In the five decades of the Cold War there were only two considerable situations emanating from the region that had an overall impact on US strategy. The first one was the Cuban Revolution of 1959, that embodied the worst nightmares of the Department of State by leading a country of the hemisphere to communism and a direct association with the Soviet Union9 (curiously, the situation of Cuba continues to be the object of the same restrictive policies, such as the economic embargo and the Helms-Burton Amendment following the end of the Cold War and the abandonment of its content in the entire rest of the world). The second one was the great political crisis that burst out in Central America after the toppling of the dictator Anastasio Somoza Jr. in Nicaragua in July 197910. Like a cluster bomb, this situation spread to neighboring countries, linking up with other bloody internal conflicts that opposed military forces backed by the United States against the armed organizations of the Farabundo Martí National Liberation Front (FMLN) in El Salvador and the Guatemalan guerrilla groups gathered in the Union for Guatemalan National Resistance (URNG). In this case, a theoretical proposal formulated by Secretary of State Henry Kissinger, known as the “domino effect”, was applied. Kissinger maintained that in the struggle against communism there were no second or third-level countries, since the downfall of a small country under Soviet influence could generate a linked effect of new, more important losses, making it necessary to establish barriers and avoid communist takeovers in every spot.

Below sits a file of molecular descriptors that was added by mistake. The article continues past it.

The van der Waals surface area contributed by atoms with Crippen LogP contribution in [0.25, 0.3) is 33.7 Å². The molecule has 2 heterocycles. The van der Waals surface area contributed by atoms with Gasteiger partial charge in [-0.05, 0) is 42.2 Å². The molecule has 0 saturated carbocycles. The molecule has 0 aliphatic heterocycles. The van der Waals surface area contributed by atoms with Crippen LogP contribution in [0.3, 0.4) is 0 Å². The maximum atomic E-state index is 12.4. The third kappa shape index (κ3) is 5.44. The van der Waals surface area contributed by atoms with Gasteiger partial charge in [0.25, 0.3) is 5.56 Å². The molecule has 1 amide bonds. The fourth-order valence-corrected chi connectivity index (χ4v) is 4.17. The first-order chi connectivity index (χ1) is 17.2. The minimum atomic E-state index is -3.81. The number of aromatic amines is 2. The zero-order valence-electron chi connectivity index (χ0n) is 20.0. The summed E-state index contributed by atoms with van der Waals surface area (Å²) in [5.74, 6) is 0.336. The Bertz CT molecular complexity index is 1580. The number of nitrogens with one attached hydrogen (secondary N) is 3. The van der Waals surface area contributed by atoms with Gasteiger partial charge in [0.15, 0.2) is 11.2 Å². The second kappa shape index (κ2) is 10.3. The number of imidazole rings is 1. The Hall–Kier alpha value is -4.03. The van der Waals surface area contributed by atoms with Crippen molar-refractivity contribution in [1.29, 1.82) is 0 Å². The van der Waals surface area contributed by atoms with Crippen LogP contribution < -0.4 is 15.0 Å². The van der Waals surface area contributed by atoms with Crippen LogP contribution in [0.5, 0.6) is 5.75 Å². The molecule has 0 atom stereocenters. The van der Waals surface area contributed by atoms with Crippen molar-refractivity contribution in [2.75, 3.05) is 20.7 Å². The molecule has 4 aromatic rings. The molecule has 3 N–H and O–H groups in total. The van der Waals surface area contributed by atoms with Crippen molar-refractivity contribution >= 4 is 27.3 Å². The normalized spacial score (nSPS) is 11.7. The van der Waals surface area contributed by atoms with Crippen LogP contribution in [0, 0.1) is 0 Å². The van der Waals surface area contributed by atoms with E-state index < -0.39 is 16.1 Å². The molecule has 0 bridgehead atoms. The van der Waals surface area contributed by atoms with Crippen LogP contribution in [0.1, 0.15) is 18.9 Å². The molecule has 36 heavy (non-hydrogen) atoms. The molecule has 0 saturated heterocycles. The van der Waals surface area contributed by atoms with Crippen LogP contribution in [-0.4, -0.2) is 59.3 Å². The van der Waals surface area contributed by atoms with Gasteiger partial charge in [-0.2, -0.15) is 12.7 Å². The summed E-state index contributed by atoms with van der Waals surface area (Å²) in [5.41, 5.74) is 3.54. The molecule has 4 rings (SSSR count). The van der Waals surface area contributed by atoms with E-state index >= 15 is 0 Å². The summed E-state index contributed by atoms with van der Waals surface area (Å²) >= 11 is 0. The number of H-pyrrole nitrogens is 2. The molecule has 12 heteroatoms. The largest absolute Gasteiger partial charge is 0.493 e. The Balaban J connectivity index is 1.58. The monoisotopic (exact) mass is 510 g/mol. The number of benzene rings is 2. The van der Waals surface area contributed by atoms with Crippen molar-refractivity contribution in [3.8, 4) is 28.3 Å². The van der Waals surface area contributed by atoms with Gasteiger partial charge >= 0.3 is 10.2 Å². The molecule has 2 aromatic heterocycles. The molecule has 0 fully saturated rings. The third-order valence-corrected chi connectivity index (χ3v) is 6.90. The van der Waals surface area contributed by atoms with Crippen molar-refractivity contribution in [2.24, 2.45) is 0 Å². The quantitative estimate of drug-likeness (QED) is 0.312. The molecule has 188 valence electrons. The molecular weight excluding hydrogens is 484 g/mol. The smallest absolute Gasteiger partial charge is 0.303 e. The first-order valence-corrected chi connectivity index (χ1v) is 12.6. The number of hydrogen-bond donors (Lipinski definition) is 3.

Other significant cases in those years, also dominated by the fear of an expansion of communism, were: the toppling of the regime of Colonel Jacobo Arbenz in Guatemala that put an end to the so-called Democratic Revolution launched in 1944 under the accusation of a rising influence of the country’s small Communist Party, but actually triggered by the threat of an agrarian reform that could deprive the powerful US corporation United Fruit Company of part of its lands; later, the invasion of the Dominican Republic in 1965 to contain the possible Cuban influence on the government led by Colonel Francisco Camaño in the political aftermath of the assassination of the emblematic dictator Rafael Leónidas Trujillo in that country; and finally, the active US participation in the sharp political struggle that preceded the Chilean coup d’état of September 11 1973, which put an end to democracy in that country and cost the life of president Salvador Allende.
In general it may be stated that the organizations that formulate foreign policy toward Latin America normally have not attempted to work with articulated visions or specific projects. This only happened when they felt their interests were being affected globally by some process in the region or when they attained a certain electoral impact. In those cases, proposals such as president John F. Kennedy’s “Alliance For Progress”, the Human Rights Policy of the Carter administration, or the Initiative for the Americas of president George Bush Sr. which Bill Clinton later turned into the proposal for the Free Trade Area of the Americas (FTAA), which was scheduled to come into being in 2005 and is currently under complex discussion, were formulated. These more ambitious visions usually came into conflict with the more routine-bound pace of the career officials at the Department of State, and as a consequence they did not come into practice.